The Scottish Government has shown an ‘extremely worrying’ lack of ambition in its new plans to reduce emissions, a leading coalition said today. Stop Climate Chaos Scotland (SCCS) slammed the government’s second climate action plan, the draft Report on Proposals and Policies 2 (RPP2), accusing it of failing to fully grasp the multiple benefits for the economy, society and the wider environment to be gained from a transition to a low carbon economy. The Royal College of Nursing today added their voice to call for more focus on measures which reduce emissions and can improve the health of Scots across the country. With the Scottish Government having missed its first climate target, SCCS believes this draft plan fails to put us back on track to cut our emissions and play our full part in tackling dangerous climate change, committed to in the 2009 Climate Change Act.
Stop Climate Chaos 29th Jan 2013
The installation of two 300-tonne tanks has taken the project to build Russia’s first floating nuclear power plant a step further towards completion. The tanks, which provide a shielded housing for the reactor vessels and their cooling circuits, were manufactured by Baltiysky Zavod shipyard, which is constructing the plant for Rosenergoatom. They were lowered into the reactor compartment of the Akademik Lomonosov over two days in an operation made complicated by ice on the Neva river. Baltiysky Zavod general director Alexander Voznesensky described the installation of the tanks as a milestone in the project.
World Nuclear News 29th Jan 2013
It was clear from the start that the first referendum held in Bulgaria since the fall of communism was going to be a farce. Last Sunday, January 27, the farce reached its conclusion. Bulgarians expressed themselves on the issue of nuclear power by massively staying home. According to exit polls, only 21.8% participated. Of those, 61% voted YES and 39% NO. For the vote to count, 60% of eligible voters had to turn out. So, the poor turnout means the issue now has to be referred back to the Parliament.
Greenpeace 29th Jan 2013
Bulgarian prime minister Boiko Borisov’s party is to go ahead with building a new nuclear power plant after turn-out in a referendum backing it was too low to be valid. Some 60.6 per cent of those who voted were in favour of building the plant, but the turnout of 20.2 per cent was far below the 60 per cent needed to make the referendum binding.
Scotsman 30th Jan 2013
Bulgaria’s government will use its majority in parliament to enforce its decision not to build a new nuclear power plant, despite Bulgarians backing its construction in a referendum just months before a national election.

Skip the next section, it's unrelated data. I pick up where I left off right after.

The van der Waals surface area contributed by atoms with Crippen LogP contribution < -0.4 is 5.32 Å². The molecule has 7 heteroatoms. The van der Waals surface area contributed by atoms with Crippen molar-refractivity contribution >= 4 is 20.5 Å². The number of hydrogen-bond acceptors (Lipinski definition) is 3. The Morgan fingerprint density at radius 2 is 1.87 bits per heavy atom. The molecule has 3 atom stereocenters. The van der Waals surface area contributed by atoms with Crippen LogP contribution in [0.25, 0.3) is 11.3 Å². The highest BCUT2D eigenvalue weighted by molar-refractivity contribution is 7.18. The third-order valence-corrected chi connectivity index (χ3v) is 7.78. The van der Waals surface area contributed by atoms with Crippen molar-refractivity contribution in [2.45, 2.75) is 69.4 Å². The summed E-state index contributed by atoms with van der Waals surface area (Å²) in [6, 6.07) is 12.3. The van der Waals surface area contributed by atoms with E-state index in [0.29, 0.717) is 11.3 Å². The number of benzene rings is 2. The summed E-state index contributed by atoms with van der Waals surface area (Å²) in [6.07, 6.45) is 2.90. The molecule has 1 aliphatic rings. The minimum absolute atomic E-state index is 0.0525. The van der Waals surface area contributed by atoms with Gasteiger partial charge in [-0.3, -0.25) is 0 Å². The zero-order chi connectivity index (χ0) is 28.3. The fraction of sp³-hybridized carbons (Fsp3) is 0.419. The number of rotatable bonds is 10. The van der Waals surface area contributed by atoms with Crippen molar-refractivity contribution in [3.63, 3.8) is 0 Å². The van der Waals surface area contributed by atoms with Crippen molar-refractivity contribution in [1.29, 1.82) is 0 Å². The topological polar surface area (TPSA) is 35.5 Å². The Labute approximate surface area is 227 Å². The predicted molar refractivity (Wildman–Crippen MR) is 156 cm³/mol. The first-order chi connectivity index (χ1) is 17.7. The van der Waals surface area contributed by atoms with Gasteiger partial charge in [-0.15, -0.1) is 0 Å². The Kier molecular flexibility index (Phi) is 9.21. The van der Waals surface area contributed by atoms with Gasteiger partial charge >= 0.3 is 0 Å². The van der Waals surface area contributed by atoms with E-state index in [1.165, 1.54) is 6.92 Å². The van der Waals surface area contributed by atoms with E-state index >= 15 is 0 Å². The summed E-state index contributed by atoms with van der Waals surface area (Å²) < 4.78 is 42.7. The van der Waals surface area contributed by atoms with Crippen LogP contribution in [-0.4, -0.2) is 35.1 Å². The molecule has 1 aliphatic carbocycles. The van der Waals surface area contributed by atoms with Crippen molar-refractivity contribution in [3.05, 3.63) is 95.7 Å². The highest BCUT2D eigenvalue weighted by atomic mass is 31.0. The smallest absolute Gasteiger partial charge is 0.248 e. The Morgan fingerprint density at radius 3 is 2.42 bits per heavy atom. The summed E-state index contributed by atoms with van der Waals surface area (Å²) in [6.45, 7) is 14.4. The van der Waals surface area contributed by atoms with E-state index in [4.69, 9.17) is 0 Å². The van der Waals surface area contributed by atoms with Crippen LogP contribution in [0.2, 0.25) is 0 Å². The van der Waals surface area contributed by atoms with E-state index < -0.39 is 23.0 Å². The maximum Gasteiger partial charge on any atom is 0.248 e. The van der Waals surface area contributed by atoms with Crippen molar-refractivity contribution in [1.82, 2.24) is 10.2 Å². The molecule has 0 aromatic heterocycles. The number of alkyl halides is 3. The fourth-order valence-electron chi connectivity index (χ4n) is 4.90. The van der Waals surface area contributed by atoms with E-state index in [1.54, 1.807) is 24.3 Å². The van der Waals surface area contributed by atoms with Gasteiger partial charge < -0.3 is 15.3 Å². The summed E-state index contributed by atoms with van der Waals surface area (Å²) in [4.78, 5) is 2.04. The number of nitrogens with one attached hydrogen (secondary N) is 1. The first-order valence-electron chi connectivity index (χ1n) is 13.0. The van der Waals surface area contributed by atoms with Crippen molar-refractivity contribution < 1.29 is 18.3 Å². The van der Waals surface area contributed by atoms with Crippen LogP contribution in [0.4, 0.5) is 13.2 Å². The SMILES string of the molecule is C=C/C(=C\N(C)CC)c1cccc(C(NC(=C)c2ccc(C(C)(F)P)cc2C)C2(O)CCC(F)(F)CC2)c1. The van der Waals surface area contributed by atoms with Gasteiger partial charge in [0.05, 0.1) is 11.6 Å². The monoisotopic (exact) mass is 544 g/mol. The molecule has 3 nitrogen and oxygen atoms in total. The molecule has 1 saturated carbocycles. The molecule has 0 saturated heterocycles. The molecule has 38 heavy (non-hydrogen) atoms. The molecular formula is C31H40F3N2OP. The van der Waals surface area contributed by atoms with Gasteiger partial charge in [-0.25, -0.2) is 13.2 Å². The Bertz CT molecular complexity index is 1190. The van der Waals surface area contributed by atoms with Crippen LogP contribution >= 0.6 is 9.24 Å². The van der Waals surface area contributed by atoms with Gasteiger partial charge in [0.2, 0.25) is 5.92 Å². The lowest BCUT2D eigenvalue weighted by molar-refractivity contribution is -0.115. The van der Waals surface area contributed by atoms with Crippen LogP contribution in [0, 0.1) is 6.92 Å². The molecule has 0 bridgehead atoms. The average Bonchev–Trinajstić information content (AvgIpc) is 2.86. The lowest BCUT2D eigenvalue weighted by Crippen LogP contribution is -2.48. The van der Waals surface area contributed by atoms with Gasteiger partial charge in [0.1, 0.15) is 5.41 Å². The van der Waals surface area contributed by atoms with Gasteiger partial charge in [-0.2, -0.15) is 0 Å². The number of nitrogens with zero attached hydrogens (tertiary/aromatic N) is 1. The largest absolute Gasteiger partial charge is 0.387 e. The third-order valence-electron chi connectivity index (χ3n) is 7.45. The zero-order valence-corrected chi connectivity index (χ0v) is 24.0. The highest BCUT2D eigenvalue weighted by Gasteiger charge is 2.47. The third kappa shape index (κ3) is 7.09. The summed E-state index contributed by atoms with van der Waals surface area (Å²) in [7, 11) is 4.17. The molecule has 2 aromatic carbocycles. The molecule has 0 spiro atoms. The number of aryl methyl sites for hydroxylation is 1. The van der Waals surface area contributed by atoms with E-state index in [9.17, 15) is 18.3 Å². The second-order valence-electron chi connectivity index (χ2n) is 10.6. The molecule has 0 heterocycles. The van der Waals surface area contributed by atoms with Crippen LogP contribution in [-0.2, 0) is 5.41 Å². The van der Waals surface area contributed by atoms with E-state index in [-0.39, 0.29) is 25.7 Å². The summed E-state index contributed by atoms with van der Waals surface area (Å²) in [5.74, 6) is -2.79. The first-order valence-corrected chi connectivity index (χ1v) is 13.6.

Trust 29th Jan 2013
Fukushima crisis update 25th to 28th Jan.
Greenpeace 29th Jan 2013
Tightened safety rules and maintenance of Japan’s two operational reactors could lead to a complete nuclear shutdown by summer for the second time since the Fukushima disaster in March 2012. Power producers, required to avert power shortages, are hard-pressed to import even more highly priced LNG to fuel backup gas-fired power plants, analysts warn.
Gas to Power Journal 30th Jan 2013
According to data from the China Wind Energy Association (CWEA), wind energy capacity has now surpassed nuclear power to become the third largest source of electricity in China, after coal, and large-scale hydro-electric plants.
Oil Price 29th Jan 2013
GOOGLE has unveiled detailed coverage of North Korea for the first time, offering internet users pinpoint locations of the nation’s landmarks and controversial nuclear research buildings.
Scotsman 29th Jan 2013
In November 2012, a RUSI delegation travelled to Pyongyang, the North Korean capital, for extensive, ground-breaking nuclear talks – the first of their kind by a British organisation in recent years.
RUSI 29th Jan 2013
Martin Cotterell has been announced as the Chairman of the British Standards committee – BSI Committee GEL/82 Photovoltaic Energy Systems. Working under the direction of the BSI British Electrotechnical Committee and the Standards Policy and Strategy Committee, the GEL/82 Committee is responsible for the UK input to the equivalent international committees (IEC TC 82 and CLC/TC 82) which set the standards for all elements of solar PV systems from the operation of the solar cells to the way the electricity generated is fed into the national grid.
Solar Portal 29th Jan 2013
A new report, Towards co-operative councils, the leaders of 21 Labour local authorities set out their joint vision to “share power and decision-making more equally to achieve the best outcomes for citizens and their communities.” The leaders call for a wider definition of public ownership than is traditionally understood, and the modernisation of the concept of the co-operative to “enable people who care about a particular public service to come together (including as employees) to best achieve what it is they individually and collectively want”. Handing more power and control to the people who use public services has the power to transform them. It’s an opportunity the Tories’ Big Society agenda missed. Handing power to citizens allows us to harness people’s own insights and life experiences in reshaping the services they rely on. It recognises that state ownership is not the only form of public ownership, and accountability to the state is not the only form of democratic accountability.
Guardian 29th Jan 2013